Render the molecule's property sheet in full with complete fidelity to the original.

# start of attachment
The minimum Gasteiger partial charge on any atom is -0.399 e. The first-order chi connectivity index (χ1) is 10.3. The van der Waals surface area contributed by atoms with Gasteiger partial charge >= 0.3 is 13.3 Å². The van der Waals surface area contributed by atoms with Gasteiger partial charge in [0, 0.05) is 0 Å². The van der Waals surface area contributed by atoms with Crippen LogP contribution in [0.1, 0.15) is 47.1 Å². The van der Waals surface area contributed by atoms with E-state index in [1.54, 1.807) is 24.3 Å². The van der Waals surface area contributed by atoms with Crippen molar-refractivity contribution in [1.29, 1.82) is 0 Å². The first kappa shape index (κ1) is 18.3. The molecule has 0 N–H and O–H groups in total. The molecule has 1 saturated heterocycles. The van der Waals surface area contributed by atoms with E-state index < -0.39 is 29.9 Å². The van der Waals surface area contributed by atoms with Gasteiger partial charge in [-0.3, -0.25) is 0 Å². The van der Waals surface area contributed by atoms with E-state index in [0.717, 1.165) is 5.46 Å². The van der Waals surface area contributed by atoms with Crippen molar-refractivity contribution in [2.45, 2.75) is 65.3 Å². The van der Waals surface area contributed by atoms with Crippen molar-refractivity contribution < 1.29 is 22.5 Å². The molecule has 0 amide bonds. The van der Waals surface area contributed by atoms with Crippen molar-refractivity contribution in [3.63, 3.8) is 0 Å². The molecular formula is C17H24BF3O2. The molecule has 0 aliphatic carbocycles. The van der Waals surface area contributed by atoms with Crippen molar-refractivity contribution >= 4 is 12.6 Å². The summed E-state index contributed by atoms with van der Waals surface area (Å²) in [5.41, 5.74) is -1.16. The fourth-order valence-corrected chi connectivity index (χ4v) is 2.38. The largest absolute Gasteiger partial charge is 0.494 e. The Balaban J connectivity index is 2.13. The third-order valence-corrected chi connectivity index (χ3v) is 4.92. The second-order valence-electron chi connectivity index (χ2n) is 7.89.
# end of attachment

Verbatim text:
The minimum Gasteiger partial charge on any atom is -0.399 e. The first-order chi connectivity index (χ1) is 10.3. The van der Waals surface area contributed by atoms with Gasteiger partial charge >= 0.3 is 13.3 Å². The van der Waals surface area contributed by atoms with Gasteiger partial charge in [0, 0.05) is 0 Å². The van der Waals surface area contributed by atoms with Crippen LogP contribution in [0.1, 0.15) is 47.1 Å². The van der Waals surface area contributed by atoms with E-state index in [1.54, 1.807) is 24.3 Å². The van der Waals surface area contributed by atoms with Crippen molar-refractivity contribution in [1.29, 1.82) is 0 Å². The first kappa shape index (κ1) is 18.3. The molecule has 0 N–H and O–H groups in total. The molecule has 1 saturated heterocycles. The van der Waals surface area contributed by atoms with E-state index < -0.39 is 29.9 Å². The van der Waals surface area contributed by atoms with Gasteiger partial charge in [-0.3, -0.25) is 0 Å². The van der Waals surface area contributed by atoms with E-state index in [0.717, 1.165) is 5.46 Å². The van der Waals surface area contributed by atoms with Crippen molar-refractivity contribution in [2.45, 2.75) is 65.3 Å². The van der Waals surface area contributed by atoms with Crippen molar-refractivity contribution < 1.29 is 22.5 Å². The molecule has 0 amide bonds. The van der Waals surface area contributed by atoms with Crippen molar-refractivity contribution in [3.63, 3.8) is 0 Å². The molecular formula is C17H24BF3O2. The molecule has 0 aliphatic carbocycles. The van der Waals surface area contributed by atoms with Crippen molar-refractivity contribution >= 4 is 12.6 Å². The summed E-state index contributed by atoms with van der Waals surface area (Å²) in [5.41, 5.74) is -1.16. The fourth-order valence-corrected chi connectivity index (χ4v) is 2.38. The largest absolute Gasteiger partial charge is 0.494 e. The Balaban J connectivity index is 2.13. The third-order valence-corrected chi connectivity index (χ3v) is 4.92. The second-order valence-electron chi connectivity index (χ2n) is 7.89.